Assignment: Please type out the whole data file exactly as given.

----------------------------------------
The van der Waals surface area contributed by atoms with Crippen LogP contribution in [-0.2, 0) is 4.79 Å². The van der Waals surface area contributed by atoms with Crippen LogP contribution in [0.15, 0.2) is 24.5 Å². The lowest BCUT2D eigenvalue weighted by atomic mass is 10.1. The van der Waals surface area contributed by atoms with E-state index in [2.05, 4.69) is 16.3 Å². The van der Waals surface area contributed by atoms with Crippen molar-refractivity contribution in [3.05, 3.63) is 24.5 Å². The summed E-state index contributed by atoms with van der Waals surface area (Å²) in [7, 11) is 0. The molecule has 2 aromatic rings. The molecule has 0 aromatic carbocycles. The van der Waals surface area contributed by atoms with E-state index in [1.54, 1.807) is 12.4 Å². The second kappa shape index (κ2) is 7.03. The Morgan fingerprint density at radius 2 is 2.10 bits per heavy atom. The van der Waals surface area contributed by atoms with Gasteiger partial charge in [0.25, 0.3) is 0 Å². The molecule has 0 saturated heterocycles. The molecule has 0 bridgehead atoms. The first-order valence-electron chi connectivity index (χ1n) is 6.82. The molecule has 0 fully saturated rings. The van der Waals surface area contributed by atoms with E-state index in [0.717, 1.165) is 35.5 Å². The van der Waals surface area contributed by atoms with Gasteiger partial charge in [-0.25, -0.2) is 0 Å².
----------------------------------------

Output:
The van der Waals surface area contributed by atoms with Crippen LogP contribution in [-0.2, 0) is 4.79 Å². The van der Waals surface area contributed by atoms with Crippen LogP contribution in [0.15, 0.2) is 24.5 Å². The lowest BCUT2D eigenvalue weighted by atomic mass is 10.1. The van der Waals surface area contributed by atoms with E-state index in [2.05, 4.69) is 16.3 Å². The van der Waals surface area contributed by atoms with Crippen molar-refractivity contribution in [3.05, 3.63) is 24.5 Å². The summed E-state index contributed by atoms with van der Waals surface area (Å²) in [7, 11) is 0. The molecule has 2 aromatic rings. The molecule has 0 aromatic carbocycles. The van der Waals surface area contributed by atoms with E-state index in [1.54, 1.807) is 12.4 Å². The second kappa shape index (κ2) is 7.03. The Morgan fingerprint density at radius 2 is 2.10 bits per heavy atom. The van der Waals surface area contributed by atoms with Gasteiger partial charge in [0.25, 0.3) is 0 Å². The molecule has 0 saturated heterocycles. The molecule has 0 bridgehead atoms. The first-order valence-electron chi connectivity index (χ1n) is 6.82. The molecule has 0 fully saturated rings. The van der Waals surface area contributed by atoms with E-state index in [0.717, 1.165) is 35.5 Å². The van der Waals surface area contributed by atoms with Gasteiger partial charge in [-0.25, -0.2) is 0 Å².